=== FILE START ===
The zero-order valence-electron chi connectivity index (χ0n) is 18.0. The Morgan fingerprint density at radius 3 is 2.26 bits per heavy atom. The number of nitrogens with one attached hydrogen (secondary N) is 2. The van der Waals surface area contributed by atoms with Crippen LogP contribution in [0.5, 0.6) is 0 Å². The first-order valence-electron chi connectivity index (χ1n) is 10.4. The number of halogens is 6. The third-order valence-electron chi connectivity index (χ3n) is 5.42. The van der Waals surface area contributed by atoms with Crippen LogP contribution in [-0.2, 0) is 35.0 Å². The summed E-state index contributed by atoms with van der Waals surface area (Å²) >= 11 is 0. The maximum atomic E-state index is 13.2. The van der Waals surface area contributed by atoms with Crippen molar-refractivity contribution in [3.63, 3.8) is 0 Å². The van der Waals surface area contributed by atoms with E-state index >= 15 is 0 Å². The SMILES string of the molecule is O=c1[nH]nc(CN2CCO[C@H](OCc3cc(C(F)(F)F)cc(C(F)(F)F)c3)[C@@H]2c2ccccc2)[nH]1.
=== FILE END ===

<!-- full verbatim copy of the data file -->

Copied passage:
The zero-order valence-electron chi connectivity index (χ0n) is 18.0. The Morgan fingerprint density at radius 3 is 2.26 bits per heavy atom. The number of nitrogens with one attached hydrogen (secondary N) is 2. The van der Waals surface area contributed by atoms with Crippen LogP contribution in [0.5, 0.6) is 0 Å². The first-order valence-electron chi connectivity index (χ1n) is 10.4. The number of halogens is 6. The third-order valence-electron chi connectivity index (χ3n) is 5.42. The van der Waals surface area contributed by atoms with Crippen LogP contribution in [-0.2, 0) is 35.0 Å². The summed E-state index contributed by atoms with van der Waals surface area (Å²) >= 11 is 0. The maximum atomic E-state index is 13.2. The van der Waals surface area contributed by atoms with Crippen molar-refractivity contribution in [3.63, 3.8) is 0 Å². The van der Waals surface area contributed by atoms with E-state index >= 15 is 0 Å². The SMILES string of the molecule is O=c1[nH]nc(CN2CCO[C@H](OCc3cc(C(F)(F)F)cc(C(F)(F)F)c3)[C@@H]2c2ccccc2)[nH]1.